'There's a hole in my bucket ...'

April 25, 2005
Holger Wack inspects samples of his new plastics in dry and swollen condition

Cracks, splits and holes are by definition one of the biggest problems in sealing technology. A new addition has recently been made to the thermoplastic elastomer family: Swellable variants of these plastics react to leaking water and thus stop the leaks.
Everyone is familiar with thermoplastic elastomers (TPE) used in toothbrushes, cellphone keypads or screwdrivers. They benefit ordinary users, giving the hand a pleasantly soft and secure grip. They also benefit manufacturers, who can melt down the rubbery plastics and process them in the same way as the thermoplastics polyethylene, polypropylene and polystyrene. The TPE material can also be injection-molded, extruded or calandered (rolled into sheets and films) in large quantities at correspondingly low costs. It can even be welded, which is particularly desirable when using it in the building industry.

Image: Holger Wack inspects samples of his new plastics in dry and swollen condition.

Researchers from the Fraunhofer Institute for Environmental, Safety and Energy Technology UMSICHT have succeeded in extending this family of materials by adding a further component: polyacrylate which is known for its excellent absorptive properties. The resulting thermoplastic-elastomer composites are registered as Q-TE-C®. They swell up to several times their dry volume when in contact with water. But what is even more important: they can be processed like TPE. “We have moved into new territory,” Holger Wack firmly believes after extensive research in patent publications. “That encouraged us to apply for a patent on the basic formulation just under a year ago.”

The deputy head of the special materials department already has a laundry list of potential applications, mostly dealing with the broad topic of sealing technology. These plastics could reveal their talents whenever it is important to prevent water or aqueous solutions from leaking out or penetrating into adjacent spaces. Wack explains a self-sealing pond liner as an illustration of how they work. “It consists of a layer of the new material with normal waterproof sheeting on both sides. If water seeps out through a tiny hole, the Q-TE-C® layer swells up and seals the damaged spot.” In pipe connections, another significant factor comes into play: The damp material is now locked between solid parts, which restricts its volume expansion. The sealant increases the pressure on the solid parts and thus mends the leak.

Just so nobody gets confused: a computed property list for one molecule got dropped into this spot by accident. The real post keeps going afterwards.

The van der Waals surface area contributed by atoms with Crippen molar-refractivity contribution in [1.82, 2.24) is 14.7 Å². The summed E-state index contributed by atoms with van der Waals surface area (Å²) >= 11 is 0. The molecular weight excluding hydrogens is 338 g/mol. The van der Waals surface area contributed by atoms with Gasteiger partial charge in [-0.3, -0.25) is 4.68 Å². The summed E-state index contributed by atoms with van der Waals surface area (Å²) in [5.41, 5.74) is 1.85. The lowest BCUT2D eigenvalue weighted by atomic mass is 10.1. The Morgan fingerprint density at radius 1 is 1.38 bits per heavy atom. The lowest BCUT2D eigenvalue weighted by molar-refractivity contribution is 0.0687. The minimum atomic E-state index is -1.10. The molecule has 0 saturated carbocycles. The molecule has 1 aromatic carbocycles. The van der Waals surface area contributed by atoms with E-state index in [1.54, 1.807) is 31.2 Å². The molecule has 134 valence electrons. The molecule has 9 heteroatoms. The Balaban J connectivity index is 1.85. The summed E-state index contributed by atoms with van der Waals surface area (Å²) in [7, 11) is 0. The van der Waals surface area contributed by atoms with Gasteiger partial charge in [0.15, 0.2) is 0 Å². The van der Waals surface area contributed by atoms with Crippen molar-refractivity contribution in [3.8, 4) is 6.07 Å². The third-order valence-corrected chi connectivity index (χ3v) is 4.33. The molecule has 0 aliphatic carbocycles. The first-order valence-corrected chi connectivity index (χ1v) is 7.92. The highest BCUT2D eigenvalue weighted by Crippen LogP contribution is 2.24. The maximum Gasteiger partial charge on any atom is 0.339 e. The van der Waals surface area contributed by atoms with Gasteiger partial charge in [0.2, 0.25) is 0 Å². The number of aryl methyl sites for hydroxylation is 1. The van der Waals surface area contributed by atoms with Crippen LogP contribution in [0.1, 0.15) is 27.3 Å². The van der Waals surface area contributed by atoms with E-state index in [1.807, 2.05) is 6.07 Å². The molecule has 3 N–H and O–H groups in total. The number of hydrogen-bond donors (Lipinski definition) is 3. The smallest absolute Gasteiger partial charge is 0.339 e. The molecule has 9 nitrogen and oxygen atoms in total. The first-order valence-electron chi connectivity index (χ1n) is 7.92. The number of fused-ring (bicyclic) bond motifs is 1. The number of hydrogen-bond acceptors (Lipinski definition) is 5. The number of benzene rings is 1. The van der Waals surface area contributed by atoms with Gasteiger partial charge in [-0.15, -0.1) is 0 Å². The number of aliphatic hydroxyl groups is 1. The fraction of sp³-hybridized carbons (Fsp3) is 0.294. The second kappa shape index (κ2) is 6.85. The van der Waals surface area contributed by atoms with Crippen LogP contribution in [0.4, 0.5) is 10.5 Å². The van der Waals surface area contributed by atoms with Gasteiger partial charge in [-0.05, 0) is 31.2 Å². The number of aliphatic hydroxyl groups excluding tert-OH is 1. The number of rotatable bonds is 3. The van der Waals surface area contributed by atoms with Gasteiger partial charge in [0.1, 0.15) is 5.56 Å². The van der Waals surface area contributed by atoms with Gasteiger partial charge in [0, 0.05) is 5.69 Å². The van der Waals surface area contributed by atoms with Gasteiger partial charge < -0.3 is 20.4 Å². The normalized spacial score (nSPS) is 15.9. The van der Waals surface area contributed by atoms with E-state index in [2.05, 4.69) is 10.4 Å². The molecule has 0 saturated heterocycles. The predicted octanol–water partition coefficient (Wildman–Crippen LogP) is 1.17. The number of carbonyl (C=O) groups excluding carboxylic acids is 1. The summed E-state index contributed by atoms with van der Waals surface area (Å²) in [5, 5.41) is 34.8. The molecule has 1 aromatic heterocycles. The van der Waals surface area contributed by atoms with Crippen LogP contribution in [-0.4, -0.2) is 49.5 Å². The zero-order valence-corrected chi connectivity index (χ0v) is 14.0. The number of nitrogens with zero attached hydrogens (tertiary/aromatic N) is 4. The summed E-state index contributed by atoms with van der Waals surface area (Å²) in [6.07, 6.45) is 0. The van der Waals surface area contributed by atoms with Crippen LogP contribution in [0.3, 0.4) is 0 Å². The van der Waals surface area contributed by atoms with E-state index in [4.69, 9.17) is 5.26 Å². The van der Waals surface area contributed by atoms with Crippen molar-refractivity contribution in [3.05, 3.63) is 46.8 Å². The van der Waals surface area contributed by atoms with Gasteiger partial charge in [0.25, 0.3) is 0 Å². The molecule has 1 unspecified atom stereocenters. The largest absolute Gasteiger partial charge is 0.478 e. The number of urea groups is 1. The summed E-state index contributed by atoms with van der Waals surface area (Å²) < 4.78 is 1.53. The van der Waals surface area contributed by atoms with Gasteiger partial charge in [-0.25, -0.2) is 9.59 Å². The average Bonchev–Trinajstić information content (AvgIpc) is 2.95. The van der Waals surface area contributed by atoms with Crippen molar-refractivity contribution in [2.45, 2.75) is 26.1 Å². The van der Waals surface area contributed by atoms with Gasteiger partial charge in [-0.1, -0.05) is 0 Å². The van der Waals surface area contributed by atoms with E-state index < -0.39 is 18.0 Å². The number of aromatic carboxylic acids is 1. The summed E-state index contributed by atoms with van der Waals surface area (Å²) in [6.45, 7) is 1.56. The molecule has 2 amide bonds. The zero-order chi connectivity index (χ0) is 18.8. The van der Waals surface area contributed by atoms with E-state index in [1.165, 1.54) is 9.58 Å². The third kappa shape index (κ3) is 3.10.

The various types of plastic require different specific properties depending on their application. The researchers are therefore currently elaborating methods for demonstrating that a particular material is suitable for the sealing task it is designed to do. Details of this and other aspects will be shown in Hall B2 at IFAT, the leading international trade fair for waste disposal and the environment, held in Munich, Germany from April 25 to 29.

Source: Fraunhofer-Gesellschaft

Explore further: Scientists find electrifying solution to sticky problem

Related Stories

Scientists find electrifying solution to sticky problem

August 25, 2015

Inspired by the limitations of biomimetic glues in wet environments, scientists from Nanyang Technological University, Singapore (NTU Singapore) have invented a glue that will harden when a voltage is applied to it. This ...

Scientists grow high-quality graphene from tea tree extract

August 21, 2015

(Phys.org)—Graphene has been grown from materials as diverse as plastic, cockroaches, Girl Scout cookies, and dog feces, and can theoretically be grown from any carbon source. However, scientists are still looking for a ...

What flows on Pluto?

August 20, 2015

It's now been over a month since the New Horizons spacecraft flew by one of the last unknown outposts of our solar system and although we've only just seen a trickle of the data it collected, it has all been rather exciting. ...

Oceanic junk ranges from Legos to suspected jet wreckage

August 14, 2015

For years along the Cornish coast of Britain, Atlantic Ocean currents have carried thousands of Lego pieces onto the beaches. In Kenya, cheap flip-flop sandals are churned relentlessly in the Indian Ocean surf, until finally ...

Recommended for you

New nanomaterial maintains conductivity in 3-D

September 4, 2015

An international team of scientists has developed what may be the first one-step process for making seamless carbon-based nanomaterials that possess superior thermal, electrical and mechanical properties in three dimensions.

0 comments

Please sign in to add a comment. Registration is free, and takes less than a minute. Read more

Click here to reset your password.
Sign in to get notified via email when new comments are made.